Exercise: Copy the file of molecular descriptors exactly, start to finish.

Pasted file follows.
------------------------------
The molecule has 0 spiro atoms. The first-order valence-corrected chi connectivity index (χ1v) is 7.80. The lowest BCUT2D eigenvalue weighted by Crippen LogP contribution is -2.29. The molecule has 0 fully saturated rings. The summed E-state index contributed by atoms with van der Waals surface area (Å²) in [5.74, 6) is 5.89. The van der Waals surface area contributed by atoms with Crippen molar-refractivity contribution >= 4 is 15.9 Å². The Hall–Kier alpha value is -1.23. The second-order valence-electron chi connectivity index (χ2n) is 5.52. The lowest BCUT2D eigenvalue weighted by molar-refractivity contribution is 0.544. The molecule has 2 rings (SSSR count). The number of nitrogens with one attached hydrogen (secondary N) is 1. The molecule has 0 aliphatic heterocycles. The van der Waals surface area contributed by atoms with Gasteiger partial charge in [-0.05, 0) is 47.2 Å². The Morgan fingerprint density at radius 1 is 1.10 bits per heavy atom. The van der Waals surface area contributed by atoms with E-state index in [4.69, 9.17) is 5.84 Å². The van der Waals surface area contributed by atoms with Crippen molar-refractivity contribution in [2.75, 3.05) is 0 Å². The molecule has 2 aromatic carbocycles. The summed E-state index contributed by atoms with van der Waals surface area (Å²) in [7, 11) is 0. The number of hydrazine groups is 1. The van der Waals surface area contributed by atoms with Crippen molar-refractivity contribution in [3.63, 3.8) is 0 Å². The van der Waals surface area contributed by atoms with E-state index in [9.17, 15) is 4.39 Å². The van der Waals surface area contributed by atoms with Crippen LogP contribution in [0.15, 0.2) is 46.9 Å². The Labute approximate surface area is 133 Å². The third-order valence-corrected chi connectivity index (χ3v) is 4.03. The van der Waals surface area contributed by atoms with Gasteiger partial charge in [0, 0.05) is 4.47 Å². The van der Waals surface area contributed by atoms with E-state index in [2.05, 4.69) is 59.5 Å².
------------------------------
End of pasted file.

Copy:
The molecule has 0 spiro atoms. The first-order valence-corrected chi connectivity index (χ1v) is 7.80. The lowest BCUT2D eigenvalue weighted by Crippen LogP contribution is -2.29. The molecule has 0 fully saturated rings. The summed E-state index contributed by atoms with van der Waals surface area (Å²) in [5.74, 6) is 5.89. The van der Waals surface area contributed by atoms with Crippen molar-refractivity contribution >= 4 is 15.9 Å². The Hall–Kier alpha value is -1.23. The second-order valence-electron chi connectivity index (χ2n) is 5.52. The lowest BCUT2D eigenvalue weighted by molar-refractivity contribution is 0.544. The molecule has 2 rings (SSSR count). The number of nitrogens with one attached hydrogen (secondary N) is 1. The molecule has 0 aliphatic heterocycles. The van der Waals surface area contributed by atoms with Gasteiger partial charge in [-0.05, 0) is 47.2 Å². The Morgan fingerprint density at radius 1 is 1.10 bits per heavy atom. The van der Waals surface area contributed by atoms with E-state index in [4.69, 9.17) is 5.84 Å². The van der Waals surface area contributed by atoms with Crippen molar-refractivity contribution in [2.75, 3.05) is 0 Å². The molecule has 2 aromatic carbocycles. The summed E-state index contributed by atoms with van der Waals surface area (Å²) in [7, 11) is 0. The number of hydrazine groups is 1. The van der Waals surface area contributed by atoms with Crippen molar-refractivity contribution in [3.63, 3.8) is 0 Å². The van der Waals surface area contributed by atoms with E-state index in [9.17, 15) is 4.39 Å². The van der Waals surface area contributed by atoms with Crippen LogP contribution in [0.15, 0.2) is 46.9 Å². The Labute approximate surface area is 133 Å². The third-order valence-corrected chi connectivity index (χ3v) is 4.03. The van der Waals surface area contributed by atoms with Gasteiger partial charge in [0, 0.05) is 4.47 Å². The van der Waals surface area contributed by atoms with E-state index in [2.05, 4.69) is 59.5 Å².